Home / Musical / I Capture the Castle – Octagon Theatre, Bolton

I Capture the Castle – Octagon Theatre, Bolton

Book & Lyrics: Teresa Howard

Music: Steven Edis

Director: Brigid Larmour

Reviewer: May Mellstrom

‘I write this sitting in the kitchen sink’. Readers of Dodie Smith’s 1948 novel I Capture the Castle will all recognise this famous opening line, which is kept intact by Teresa Howard and Steven Edis to launch their new musical adaptation of the classic coming-of-age tale.

Teenager Cassandra Mortmain (Lowri Izzard) is writing a diary in which she seeks to ‘capture’ the dilapidated castle which has become home to her and the eccentric members of her family. Despite a successful debut, novelist father James (Ben Watson) hasn’t written a word in years; her stepmother Topaz (Suzanne Ahmet) is a former artists model whose nude portrait hangs in the Tate and her sister Rose (Kate Batter) is pining for an eligible bachelor who can provide her with peach-coloured towels, her personal measure of success.

This brand new musical is co-produced by Watford Palace Theatre but since it’s recent debut has been tailored to suit the Octagon space.  The vast stage occupies the entire half of the Octagon auditorium and designer Ti Green’s set – a tower-like construction of wooden chairs and ladders – feels suitably imposing. There is an intimate feel to the piece, however, largely arising from the performance of Lowri Izzard as Cassandra, who narrates with such clarity and sincerity that she grasps the audience’s attention immediately and doesn’t let go. Izzard is an endearing and beguiling presence and possesses a beautiful, rich tone to her voice that brings Edis’s music to life.

The musical styles are varied; recurring number The Diary Song is bewitching and melodic, the stand out tune you will find yourself humming on the way home. The rest of the score is a combination of yearning, evocative ballads that are pleasant to listen to but unlikely to lodge in the memory, and up-tempo Charleston and swing-infused numbers that reflect the 1930s setting but would benefit from a bigger, fuller sound to inject more spark.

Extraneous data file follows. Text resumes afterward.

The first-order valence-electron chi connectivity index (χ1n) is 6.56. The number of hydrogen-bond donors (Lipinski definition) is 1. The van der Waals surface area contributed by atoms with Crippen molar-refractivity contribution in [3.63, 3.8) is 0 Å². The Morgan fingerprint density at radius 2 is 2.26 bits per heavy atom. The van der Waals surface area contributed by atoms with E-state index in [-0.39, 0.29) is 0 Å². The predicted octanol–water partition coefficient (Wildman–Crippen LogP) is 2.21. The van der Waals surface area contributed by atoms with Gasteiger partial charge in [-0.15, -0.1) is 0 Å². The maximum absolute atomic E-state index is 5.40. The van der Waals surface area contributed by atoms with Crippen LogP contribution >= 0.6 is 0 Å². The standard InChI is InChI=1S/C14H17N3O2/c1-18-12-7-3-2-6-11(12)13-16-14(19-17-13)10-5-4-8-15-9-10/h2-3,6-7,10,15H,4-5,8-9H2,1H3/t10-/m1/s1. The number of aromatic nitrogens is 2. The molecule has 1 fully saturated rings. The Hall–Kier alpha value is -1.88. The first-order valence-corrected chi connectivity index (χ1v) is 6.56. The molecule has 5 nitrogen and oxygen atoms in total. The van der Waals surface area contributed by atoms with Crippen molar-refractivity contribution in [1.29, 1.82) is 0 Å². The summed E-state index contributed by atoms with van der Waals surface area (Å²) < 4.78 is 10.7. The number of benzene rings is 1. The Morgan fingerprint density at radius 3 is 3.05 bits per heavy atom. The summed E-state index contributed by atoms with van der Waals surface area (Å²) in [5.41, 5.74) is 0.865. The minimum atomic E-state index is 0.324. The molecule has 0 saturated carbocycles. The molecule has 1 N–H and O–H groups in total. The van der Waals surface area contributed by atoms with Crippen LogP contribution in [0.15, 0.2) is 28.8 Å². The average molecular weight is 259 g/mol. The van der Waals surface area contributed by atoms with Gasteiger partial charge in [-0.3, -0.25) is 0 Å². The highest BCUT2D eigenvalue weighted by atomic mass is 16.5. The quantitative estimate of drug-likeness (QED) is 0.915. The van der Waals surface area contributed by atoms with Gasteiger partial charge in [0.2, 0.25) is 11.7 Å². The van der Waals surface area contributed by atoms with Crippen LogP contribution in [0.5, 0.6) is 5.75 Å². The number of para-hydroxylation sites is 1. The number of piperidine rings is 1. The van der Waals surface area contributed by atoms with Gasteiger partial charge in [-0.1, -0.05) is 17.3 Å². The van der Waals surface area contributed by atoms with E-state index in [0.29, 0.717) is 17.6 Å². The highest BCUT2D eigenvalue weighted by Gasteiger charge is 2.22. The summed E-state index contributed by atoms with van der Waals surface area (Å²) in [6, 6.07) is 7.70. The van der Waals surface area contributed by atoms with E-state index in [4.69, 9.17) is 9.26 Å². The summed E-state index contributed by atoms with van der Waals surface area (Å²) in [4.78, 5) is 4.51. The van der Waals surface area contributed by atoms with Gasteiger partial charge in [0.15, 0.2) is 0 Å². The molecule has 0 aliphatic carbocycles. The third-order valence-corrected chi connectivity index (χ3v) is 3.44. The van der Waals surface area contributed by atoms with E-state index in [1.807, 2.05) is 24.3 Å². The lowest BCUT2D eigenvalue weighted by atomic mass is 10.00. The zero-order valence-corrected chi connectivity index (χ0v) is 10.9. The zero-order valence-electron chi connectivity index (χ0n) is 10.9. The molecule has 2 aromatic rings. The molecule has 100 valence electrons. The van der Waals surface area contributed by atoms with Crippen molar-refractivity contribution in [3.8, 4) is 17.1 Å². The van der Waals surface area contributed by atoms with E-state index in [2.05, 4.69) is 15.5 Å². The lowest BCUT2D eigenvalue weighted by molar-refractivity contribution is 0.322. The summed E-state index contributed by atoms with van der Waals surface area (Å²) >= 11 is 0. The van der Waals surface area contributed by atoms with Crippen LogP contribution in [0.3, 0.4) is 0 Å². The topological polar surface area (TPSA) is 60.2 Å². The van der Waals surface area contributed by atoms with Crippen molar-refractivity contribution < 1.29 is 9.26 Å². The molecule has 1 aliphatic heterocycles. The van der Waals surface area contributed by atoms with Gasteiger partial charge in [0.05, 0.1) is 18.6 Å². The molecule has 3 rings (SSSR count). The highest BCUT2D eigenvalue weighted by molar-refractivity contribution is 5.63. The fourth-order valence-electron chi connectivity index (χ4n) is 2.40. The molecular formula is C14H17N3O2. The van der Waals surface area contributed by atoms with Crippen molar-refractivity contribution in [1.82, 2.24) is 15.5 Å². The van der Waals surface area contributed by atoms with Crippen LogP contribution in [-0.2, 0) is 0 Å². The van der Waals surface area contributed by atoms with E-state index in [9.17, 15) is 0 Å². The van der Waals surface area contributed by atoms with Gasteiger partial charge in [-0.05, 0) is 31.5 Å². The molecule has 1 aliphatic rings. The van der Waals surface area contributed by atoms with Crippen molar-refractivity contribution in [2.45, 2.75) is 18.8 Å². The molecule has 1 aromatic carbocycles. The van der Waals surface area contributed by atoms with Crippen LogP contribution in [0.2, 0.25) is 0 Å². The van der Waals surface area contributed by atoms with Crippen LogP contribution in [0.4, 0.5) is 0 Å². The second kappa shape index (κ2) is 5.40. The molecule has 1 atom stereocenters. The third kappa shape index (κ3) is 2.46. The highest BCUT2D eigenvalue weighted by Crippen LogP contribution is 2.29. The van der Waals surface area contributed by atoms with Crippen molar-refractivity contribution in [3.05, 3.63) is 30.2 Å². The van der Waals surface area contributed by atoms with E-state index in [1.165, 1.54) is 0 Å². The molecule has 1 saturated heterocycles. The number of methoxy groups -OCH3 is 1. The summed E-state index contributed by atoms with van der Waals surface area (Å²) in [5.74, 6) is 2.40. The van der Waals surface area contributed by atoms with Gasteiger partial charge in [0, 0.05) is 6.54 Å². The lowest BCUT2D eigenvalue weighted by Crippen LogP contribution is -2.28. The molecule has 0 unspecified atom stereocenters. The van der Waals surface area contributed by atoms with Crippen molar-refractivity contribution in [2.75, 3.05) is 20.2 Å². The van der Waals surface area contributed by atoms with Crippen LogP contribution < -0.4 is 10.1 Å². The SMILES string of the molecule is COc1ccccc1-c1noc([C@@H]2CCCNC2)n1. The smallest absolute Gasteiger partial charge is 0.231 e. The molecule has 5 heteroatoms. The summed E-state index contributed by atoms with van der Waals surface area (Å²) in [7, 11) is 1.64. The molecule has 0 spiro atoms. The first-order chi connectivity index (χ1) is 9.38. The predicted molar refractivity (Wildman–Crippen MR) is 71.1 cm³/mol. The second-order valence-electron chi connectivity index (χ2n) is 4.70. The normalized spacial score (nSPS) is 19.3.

The music is complemented by stylised movement direction from Shona Morris to varying degrees of success.  When it works the cast move with elegance and grace as if floating in and out of Cassandra’s memories.  At other times, however, the movements appear too postured and placed and what should feel like a natural, fluid extension of the music is rendered artificial. There are some unnecessary distractions; a gargoyle that stands grandly atop the castle sometimes spends as much time getting into position as he does on stage.

As with any new musical, I Capture the Castle will no doubt develop and grow and it does show great promise. The evolving story, where ultimately most people do not fall for those they should, is heartfelt and touching. In addition to Izzard, the entire ensemble give strong performances with Shona White bringing fun and glamour to her appearances as Aunt Leda and each cast member vocally perfect for Edis’s soaring harmonies.

Overall, one cannot help but feel charmed by the show and the talented performers. Whether familiar with the book or not, I Capture the Castle is an enjoyable, ambitious production that is recommended to those willing to try something different – if so, it may well capture your heart.

Runs until 6 May 2017 | Image: Richard Lakos

 

Book & Lyrics: Teresa Howard Music: Steven Edis Director: Brigid Larmour Reviewer: May Mellstrom 'I write this sitting in the kitchen sink'. Readers of Dodie Smith's 1948 novel I Capture the Castle will all recognise this famous opening line, which is kept intact by Teresa Howard and Steven Edis to launch their new musical adaptation of the classic coming-of-age tale. Teenager Cassandra Mortmain (Lowri Izzard) is writing a diary in which she seeks to 'capture' the dilapidated castle which has become home to her and the eccentric members of her family. Despite a successful debut, novelist father James (Ben Watson)…

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One comment

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    On entering the theatre I was impressed by the Set design. I was imaginative and oddly enough well worked during the performance. As for the performance itself, it began quite well with a good song and some clever choreography. Sadly after this it looked like Playschool took over. The movement and choreography were dreadful. Even the cast looked embarrassed at times. At one point they all ran round the stage, because, well who knows why? Sorry this wasn’t for me. Perhaps they should have watched The Tenant of Wildfell hall, which was on the week before. Near enough the same story, but much better acted.